Start Up: Russia’s Ukrainian cyberwar; YouTube’s 1.5bn, the art of sound, Trump’s lost jobs, and more

Will the iMac Pro contain TouchID? There might be clues. Picture by Prachatai on Flickr.

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A selection of 12 links for you. It’s a year since the Brexit vote. I’m @charlesarthur on Twitter. Observations and links welcome.

Russia’s cyberwar on Ukraine is a blueprint for what’s to come • WIRED

Andy Greenberg:


For the past 14 months, [Oleksii] Yasinsky had found himself at the center of an enveloping crisis. A growing roster of Ukrainian companies and government agencies had come to him to analyze a plague of cyberattacks that were hitting them in rapid, remorseless succession. A single group of hackers seemed to be behind all of it. Now he couldn’t suppress the sense that those same phantoms, whose fingerprints he had traced for more than a year, had reached back, out through the internet’s ether, into his home.

The Cyber-Cassandras said this would happen. For decades they warned that hackers would soon make the leap beyond purely digital mayhem and start to cause real, physical damage to the world. In 2009, when the NSA’s Stuxnet malware silently accelerated a few hundred Iranian nuclear centrifuges until they destroyed themselves, it seemed to offer a preview of this new era. “This has a whiff of August 1945,” Michael Hayden, former director of the NSA and the CIA, said in a speech. “Somebody just used a new weapon, and this weapon will not be put back in the box.”

Now, in Ukraine, the quintessential cyberwar scenario has come to life. Twice. On separate occasions, invisible saboteurs have turned off the electricity to hundreds of thousands of people. Each blackout lasted a matter of hours, only as long as it took for scrambling engineers to manually switch the power on again. But as proofs of concept, the attacks set a new precedent: In Russia’s shadow, the decades-old nightmare of hackers stopping the gears of modern society has become a reality.


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Amazon’s Echo Show gets more practical by adding support for smart home camera feeds • TechCrunch

Sarah Perez:


Amazon today announced a notable new trick for its next-generation Echo device, the Echo Show (aka the one with the screen), which could make it a more compelling purchase: it will be able to display the live streams from a number of smart home cameras. Already, companies like Ring, Arlo, Nest, August, EZViz, Vivint, Amcrest, Logitech Circle 2, and IC Realtime have created Alexa Skills that will use the new functionality, Amazon says.

In addition, Amazon is introducing a Smart Home Skill API that will allow developers to integrate live video feeds from their smart home cameras with the device.

The Echo Show, announced in May, is due to begin shipping next week.

The $230 Wi-Fi enabled device offers the same features found in Amazon’s smart speaker Echo – like the ability to talk to Alexa, play music, listen to news and weather, and more. But because it also includes a seven-inch screen, it enables a number of new uses as well, like being able to make video calls, see the lyrics to your songs as they play, watch video flash briefings and YouTube, along with other things that leverage the device’s screen.

One of those promised use cases was the ability to watch your smart home’s cameras, Amazon had said.


Amazon is really hurrying to make the Echo useful in as many ways as it can. Though this really just replicates what you’d do with a tablet, which you’d probably have anyway. Or of course a phone, which you’ll probably be carrying.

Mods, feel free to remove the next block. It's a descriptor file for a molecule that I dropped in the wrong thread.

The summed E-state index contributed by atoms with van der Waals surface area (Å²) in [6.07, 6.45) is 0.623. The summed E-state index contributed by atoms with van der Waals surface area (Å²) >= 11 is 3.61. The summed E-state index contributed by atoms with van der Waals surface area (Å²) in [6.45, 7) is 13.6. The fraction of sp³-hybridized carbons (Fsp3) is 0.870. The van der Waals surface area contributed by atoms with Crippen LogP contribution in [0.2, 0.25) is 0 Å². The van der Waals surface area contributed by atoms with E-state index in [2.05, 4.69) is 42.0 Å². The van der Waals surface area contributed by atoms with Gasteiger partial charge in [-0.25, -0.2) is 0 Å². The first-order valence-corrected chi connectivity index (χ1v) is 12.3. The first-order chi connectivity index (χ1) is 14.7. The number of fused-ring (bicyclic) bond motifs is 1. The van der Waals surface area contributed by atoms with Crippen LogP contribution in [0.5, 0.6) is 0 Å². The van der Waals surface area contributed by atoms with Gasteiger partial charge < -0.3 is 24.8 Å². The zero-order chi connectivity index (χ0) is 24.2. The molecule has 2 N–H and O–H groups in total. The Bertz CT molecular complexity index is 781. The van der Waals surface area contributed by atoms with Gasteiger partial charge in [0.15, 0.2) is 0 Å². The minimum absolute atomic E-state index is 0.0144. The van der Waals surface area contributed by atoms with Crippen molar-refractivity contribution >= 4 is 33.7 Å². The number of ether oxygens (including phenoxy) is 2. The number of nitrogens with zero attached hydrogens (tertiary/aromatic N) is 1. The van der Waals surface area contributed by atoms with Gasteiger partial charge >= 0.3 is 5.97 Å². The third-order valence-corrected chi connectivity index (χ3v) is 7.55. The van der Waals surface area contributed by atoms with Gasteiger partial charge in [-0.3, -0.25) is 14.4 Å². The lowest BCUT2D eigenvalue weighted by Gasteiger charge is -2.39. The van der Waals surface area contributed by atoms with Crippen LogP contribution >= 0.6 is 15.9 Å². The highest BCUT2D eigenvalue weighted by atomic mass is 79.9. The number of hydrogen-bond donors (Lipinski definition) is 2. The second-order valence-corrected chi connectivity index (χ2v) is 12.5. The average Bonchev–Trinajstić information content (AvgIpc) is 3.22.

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iMac Pro comes with Security Enclave processor • Pike’s Universum


I piled through the firmware/rubble from the new iMac Pro – to be released in December – and it appears to be coming with a Security Enclave Processor. You know. The one that was also added to the MacBook Pro’s with TouchID, but this time to (also) support a new feature called Apple SecureBoot and here are some of the properties that it uses:


If the iMac Pro will also support TouchID is still a mystery.


But it seems kinda likely. If it’s on an external keyboard, how does that work?
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Updates from VidCon: more users, more products, more shows and much more • Official YouTube blog

Susan Wojcicki, CEO, YouTube:


A question I get all the time is “How many people actually watch YouTube?” Today, I’m pleased to announce that we crossed a big threshold: 1.5 billion logged in viewers visit YouTube every single month. That’s the equivalent of one in every five people around the world! And how much do those people watch? On average, our viewers spend over an hour a day watching YouTube on mobile devices alone.


These are big numbers. But spot the subtle elision: a monthly figure, 1.5bn logged-in visitors per month, and then a per-day measure. How many are using it per day? We don’t know. It could be 1.5bn; it could be as low as 50m. (The latter is very unlikely, but I just wanted to show how wide the potential gap is.)
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Rain is sizzling bacon, cars are lions roaring: the art of sound in movies • The Guardian

Jordan Kisner on the amazing work of creating sound for films:


[Skip] Lievsay pulled up a cue and played one three-second clip again and again. On screen, Cheadle lit a cigarette: the metal lighter zipped and rung; the skin of his fingers shifted on the cigarette; there was an intake of breath; paper and tobacco crackled as he inhaled, music played in the background. Lievsay rewound. Zip, ring, shift, breath, slightly more crackle, music. Lievsay rewound again. No one spoke. The real Cheadle had not yet arrived.

Sound mixes are notoriously stressful, in part because they come at the very end of a film’s production. “As a mixer you’re the midwife to the director who is at this moment giving final birth to the film,” says Walter Murch, the groundbreaking editor and sound designer, known for his work on Apocalypse Now, The English Patient, and The Godfather: Parts II & III. “[Mixing] is the last inch of the diving board. After this there’s little that’s done to the film. You have to feel where the director is sensitive and what are the unresolved questions and how can I help through sound to moderate it? There’s a great deal of psychoanalytics.”